I saw this awesome design for a binary wrist watch https://www.instructables.com/The-Ultim ... ary-Watch/ and instantly wanted to have one. But I thought I could have a go designing it myself. Not a fan of external programming jigs like on the original and I wanted to keep the new part count as low as possible. So no fancy switching regulator or funny business. What I wanted was a USB-C programmable watch that would use ideally an internal RTC. I thought this could be a good opportunity for having a go with STM32 chips so thats what I went with, choosing an STM32F103CBT6. Its a pretty common one but I wasn't about to go crazy on my first try and I wanted as much support as I could get. Luckily for me this chip supports flashing over an internal usb peripheral and features an internal RTC. Also available for this chip are some pre-compiled binary files for a USB bootloader which will come in handy later.
Next comes the led's, I chose to go with some 2mm WS2812B's. Which are meant for 5v operation but their effective voltage range is conveniently similar to a lipo battery. Looking at the logic high/low voltages they should have no problem with 3.3v logic when dealing with 3.6-4.2V power. This means I can power the leds directly from the battery, effectively sidestepping any boost converters. This greatly simplifies the power circuitry, with only a 3.3v LDO needed from the microcontroller. I also added a MOSFET to switch power to the leds as the standby current is exceptionally high per led (0.5ma), saving me 8ma in sleep mode which is quite significant. I will say if you choose to power your leds like this be careful because your charger ic will be powering the leds if you don't have a battery installed. The charging isn't really affected in my case though because the leds are all off and sleeping by default.
Just as some extra features I popped on a i2c light sensor and voltage divider to read the battery. There is also a pushbutton of course for turning the watch on.
Heres a pic of the board in the 3d viewer, not my finest work since it was less then a day of design because I was very busy but im still quite happy with it overall. 4 layer board, 1.6mm with blue silkscreen. 1.6mm seems like a weird choice as it gives worse performance since all the layers are seperated but it would have cost much more to do thinner and blue soldermask. If you cant tell I really wanted to try out the blue soldermask.
So I receive the boards and assemble them. Pretty standard 0402 stuff. Time to upload the bootloader, I use STM32 cube programmer to connect to the chips over the serial wire debug interface and flash the pre compiled bootloader files. Those pre compiled files were an absolute lifesaver, not sure how I would have done without them. Not that it was easy to get them on there though, it took a couple hours to figure out how to get the stlink programmer to connect and im still not quite sure how to get it to reliably connect. But once its on you never have to deal with it again. The bootloader im using is the maple 2.0 bootloader which is an upgraded version of the original maple bootloader, this allows for use with the Arduino IDE like any other board. Ive also got to give thanks to people from the STM32duino project, really great stuff, makes it fairly straightforward to get the boards playing nice with Arduino. If I had to describe the process id say its quite hard to get over that initial flashing step. You have to get the bootloader on the chips and make sure all your drivers are right on the computer. After the initial bootloader flash the board appears as a serial port and can be programmed, after this first programming the com port changes but then it will remain the same after that. On that first usb flash you need to make sure the usb serial is enabled otherwise you lose the com port forever and need to reflash the bootloader. I also had issues with doing this flash with the generic stm32f103cbt6 board profile but these issues went away with the stm32f103cbt6 bluepill board profile. Perks of using the common chip I suppose.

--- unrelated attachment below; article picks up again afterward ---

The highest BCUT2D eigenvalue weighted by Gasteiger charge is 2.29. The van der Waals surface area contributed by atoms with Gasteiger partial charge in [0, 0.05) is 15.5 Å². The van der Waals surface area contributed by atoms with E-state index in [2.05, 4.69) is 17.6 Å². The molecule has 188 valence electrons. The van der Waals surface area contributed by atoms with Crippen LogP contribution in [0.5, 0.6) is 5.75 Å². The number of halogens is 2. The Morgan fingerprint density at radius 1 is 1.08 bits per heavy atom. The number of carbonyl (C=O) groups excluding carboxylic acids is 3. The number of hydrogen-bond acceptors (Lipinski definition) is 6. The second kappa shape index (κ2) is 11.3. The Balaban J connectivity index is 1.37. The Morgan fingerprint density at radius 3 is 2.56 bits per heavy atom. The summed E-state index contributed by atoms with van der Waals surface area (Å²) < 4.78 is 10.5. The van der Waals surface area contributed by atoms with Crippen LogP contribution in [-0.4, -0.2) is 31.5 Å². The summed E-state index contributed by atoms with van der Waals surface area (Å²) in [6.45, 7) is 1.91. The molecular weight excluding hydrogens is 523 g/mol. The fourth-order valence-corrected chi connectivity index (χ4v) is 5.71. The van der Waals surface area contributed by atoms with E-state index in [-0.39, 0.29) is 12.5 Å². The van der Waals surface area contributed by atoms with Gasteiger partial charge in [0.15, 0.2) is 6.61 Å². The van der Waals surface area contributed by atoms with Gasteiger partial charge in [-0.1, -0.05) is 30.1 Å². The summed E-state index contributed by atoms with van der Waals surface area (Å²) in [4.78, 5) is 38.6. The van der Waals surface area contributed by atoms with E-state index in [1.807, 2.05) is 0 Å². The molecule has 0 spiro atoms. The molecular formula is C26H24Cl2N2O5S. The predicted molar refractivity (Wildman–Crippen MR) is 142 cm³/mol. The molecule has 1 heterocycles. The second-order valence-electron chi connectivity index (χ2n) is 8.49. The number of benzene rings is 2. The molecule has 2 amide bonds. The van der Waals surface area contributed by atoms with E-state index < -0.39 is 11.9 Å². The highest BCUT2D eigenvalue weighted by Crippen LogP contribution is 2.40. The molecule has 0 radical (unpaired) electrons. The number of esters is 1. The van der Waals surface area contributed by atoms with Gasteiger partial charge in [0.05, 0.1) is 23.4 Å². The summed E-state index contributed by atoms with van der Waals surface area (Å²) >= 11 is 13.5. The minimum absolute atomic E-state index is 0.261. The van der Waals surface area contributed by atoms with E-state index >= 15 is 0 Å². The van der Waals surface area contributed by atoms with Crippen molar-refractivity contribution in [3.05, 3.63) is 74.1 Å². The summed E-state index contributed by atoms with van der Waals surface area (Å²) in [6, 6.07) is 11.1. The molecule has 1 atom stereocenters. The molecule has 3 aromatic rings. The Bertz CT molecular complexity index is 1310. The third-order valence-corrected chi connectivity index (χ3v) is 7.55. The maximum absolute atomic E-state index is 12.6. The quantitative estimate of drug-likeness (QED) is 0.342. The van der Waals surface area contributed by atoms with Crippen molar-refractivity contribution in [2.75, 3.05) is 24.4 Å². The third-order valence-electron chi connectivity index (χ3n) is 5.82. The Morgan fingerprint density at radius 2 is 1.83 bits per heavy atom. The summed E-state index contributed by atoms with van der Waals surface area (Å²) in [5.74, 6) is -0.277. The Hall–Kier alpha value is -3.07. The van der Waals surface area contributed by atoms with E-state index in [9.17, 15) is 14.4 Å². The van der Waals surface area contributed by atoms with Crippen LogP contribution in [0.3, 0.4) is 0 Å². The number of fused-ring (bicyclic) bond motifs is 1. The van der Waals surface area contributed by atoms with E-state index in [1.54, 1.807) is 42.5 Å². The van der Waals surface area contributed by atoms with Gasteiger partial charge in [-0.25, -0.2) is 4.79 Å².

Now I did run into another problem near the start after assembly, which was the usb was unresponsive. Completely. No signs of life at all. Double and triple checked all the component values and everything was right. Dug into the application notes and found that series termination resistors were unnecessary for this chip. But that didn't seem like it could be the problem, after all I had a blue pill board infront of me with them on there working like magic. I ended up swapping a chip over and it worked fine on the bluepill board. Turns out the esd diodes were messing with the usb signals, after removing them I had no further issues with the usb.
Armed with two working boards me and a friend sat down for an afternoon and coded some basic functionality. Time is set over serial monitor and when you press the button on the side it simply displays the time for 5 seconds and then goes back to sleep. Current active current is ~26ma and about 0.5ma in sleep. Could be optimised much more in software of course. Planning to add auto brightness, date, battery and flashlight functions in future, just testing the timekeeping right now. It hasn't drifted so far over the past 2 hours, though I can only tell to the minute. Overall very happy with it right now and excited to give it a wear tomorrow.
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